Sunday, December 02, 2018

Sunday Morning Bonus Pulp: Super-Detective, November 1942

I've never read any of the Jim Anthony stories, not the early ones by Victor Rousseau writing under the house-name John Grange, or these later ones by Robert Leslie Bellem and W.T. Ballard where he's more of a standard hardboiled detective. But knowing Bellem and Ballard's work, I'll bet the stories are at least entertaining. The cover of this issue of SUPER-DETECTIVE is certainly eye-catching. There are three short stories in this issue as well, all of them under Trojan Publishing Corporation house-names, so there's no telling who actually wrote them.

1 comment:

Erwin-K said...

After reading the first Jim Anthony story I was astonished that Street & Smith had not sued the character out of existence. Even a first year law student could have proved intent to plagiarize.

But, the stories found their own voice. Not to mention got better until towards the end.

I've had great fun writing four New Pulp Jim Anthony stories for both Airship-27 and Pro Se. That's about 70,000 words.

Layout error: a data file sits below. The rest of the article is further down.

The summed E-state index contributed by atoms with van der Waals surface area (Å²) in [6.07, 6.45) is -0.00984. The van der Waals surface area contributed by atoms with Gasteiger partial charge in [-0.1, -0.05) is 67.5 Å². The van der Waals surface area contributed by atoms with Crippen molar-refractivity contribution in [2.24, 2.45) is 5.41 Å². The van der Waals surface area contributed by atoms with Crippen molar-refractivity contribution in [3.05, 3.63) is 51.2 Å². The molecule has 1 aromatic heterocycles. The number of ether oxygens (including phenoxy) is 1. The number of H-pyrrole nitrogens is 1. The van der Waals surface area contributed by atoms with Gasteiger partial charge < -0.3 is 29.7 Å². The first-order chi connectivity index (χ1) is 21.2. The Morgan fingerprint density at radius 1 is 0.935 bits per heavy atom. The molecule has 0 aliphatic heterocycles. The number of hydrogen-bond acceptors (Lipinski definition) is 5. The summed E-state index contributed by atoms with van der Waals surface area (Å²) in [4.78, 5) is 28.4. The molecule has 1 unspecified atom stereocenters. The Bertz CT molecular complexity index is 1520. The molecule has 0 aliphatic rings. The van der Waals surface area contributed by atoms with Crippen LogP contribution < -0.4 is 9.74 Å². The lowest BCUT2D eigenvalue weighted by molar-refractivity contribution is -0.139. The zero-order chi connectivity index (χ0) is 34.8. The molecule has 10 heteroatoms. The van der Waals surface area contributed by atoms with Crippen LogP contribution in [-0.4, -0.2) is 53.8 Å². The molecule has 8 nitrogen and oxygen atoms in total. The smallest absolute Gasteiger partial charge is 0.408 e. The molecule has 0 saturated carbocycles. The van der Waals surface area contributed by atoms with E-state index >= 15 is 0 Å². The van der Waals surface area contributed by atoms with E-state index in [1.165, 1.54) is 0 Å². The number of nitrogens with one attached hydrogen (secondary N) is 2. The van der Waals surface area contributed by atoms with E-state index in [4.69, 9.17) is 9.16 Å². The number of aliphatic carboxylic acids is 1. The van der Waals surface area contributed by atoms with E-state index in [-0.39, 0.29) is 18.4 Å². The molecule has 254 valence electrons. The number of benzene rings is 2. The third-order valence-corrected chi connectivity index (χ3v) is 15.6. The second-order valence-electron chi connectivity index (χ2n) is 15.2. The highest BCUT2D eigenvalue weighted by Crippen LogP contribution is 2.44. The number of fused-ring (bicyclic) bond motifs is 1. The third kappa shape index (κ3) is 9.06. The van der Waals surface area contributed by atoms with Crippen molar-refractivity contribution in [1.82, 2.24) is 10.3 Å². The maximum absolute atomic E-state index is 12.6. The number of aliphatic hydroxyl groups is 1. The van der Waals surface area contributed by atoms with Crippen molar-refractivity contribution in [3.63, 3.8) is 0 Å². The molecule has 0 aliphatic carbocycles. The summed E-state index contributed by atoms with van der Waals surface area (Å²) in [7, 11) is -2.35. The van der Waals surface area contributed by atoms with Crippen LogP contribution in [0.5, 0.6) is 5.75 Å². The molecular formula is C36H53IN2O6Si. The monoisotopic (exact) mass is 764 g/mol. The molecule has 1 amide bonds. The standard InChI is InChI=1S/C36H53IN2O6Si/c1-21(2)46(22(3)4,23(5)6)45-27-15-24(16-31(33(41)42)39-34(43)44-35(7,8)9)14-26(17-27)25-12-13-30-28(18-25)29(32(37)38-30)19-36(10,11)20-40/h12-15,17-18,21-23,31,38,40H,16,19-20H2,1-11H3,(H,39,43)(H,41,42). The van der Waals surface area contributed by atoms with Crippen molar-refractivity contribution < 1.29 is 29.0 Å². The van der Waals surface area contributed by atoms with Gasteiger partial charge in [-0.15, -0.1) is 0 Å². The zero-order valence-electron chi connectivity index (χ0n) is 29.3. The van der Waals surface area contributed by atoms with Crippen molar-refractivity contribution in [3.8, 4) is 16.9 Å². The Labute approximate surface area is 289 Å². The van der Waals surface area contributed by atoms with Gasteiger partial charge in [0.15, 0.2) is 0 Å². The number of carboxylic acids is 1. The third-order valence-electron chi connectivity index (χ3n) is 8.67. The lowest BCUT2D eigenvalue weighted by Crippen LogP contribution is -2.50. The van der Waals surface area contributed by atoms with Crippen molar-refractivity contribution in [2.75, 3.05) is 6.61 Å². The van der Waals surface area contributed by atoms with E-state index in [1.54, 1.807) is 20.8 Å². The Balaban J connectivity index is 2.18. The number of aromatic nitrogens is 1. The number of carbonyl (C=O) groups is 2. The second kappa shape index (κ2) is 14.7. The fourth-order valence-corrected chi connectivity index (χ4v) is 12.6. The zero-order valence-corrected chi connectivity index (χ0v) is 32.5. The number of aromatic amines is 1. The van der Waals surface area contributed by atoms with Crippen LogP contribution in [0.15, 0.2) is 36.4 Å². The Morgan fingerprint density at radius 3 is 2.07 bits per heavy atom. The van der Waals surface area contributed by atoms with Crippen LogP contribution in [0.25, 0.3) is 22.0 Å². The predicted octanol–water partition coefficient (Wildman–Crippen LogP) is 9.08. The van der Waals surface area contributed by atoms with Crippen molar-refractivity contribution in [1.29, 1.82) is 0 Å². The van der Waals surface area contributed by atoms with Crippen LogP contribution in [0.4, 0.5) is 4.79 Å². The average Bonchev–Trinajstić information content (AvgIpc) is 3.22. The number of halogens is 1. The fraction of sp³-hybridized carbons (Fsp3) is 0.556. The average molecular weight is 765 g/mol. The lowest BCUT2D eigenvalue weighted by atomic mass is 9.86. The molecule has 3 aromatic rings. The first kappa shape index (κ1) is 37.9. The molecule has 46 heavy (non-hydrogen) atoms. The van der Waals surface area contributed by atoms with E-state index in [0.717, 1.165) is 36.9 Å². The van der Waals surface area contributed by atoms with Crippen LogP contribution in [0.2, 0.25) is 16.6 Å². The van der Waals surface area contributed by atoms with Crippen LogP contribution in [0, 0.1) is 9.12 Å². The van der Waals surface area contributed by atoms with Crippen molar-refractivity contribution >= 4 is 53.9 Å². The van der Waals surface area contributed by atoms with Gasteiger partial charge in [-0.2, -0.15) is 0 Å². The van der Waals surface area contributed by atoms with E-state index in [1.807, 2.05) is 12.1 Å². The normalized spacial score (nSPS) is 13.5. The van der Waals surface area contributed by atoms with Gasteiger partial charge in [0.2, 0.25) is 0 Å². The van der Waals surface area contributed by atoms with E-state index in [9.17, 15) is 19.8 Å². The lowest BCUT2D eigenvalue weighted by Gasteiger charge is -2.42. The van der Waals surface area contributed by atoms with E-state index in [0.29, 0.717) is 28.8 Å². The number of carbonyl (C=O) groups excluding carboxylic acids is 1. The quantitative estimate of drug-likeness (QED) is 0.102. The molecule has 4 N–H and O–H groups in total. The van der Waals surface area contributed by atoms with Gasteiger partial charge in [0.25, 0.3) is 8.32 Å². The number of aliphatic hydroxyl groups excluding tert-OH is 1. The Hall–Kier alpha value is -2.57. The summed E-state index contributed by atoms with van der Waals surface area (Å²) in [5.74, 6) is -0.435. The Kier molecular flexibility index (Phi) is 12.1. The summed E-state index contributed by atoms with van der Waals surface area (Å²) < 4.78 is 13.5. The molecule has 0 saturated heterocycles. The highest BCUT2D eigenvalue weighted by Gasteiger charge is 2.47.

One thing makes Jim different from any of the other Hero-Pulp characters is his proud Native American heritage. Given the sorry history of U.S. government relations with the native peoples, Big Jim has plenty of reasons not to trust all and sundry officials trying to pour Kool-Ade in his coffee mug. That means you can write him like you would a very Post Viet Nam character because his people had little reason to trust the government for over a hundred years before that war.

I believe the Altus Press reprint volumes #2 & #3 have about the best of the series before he became almost just-another-PI.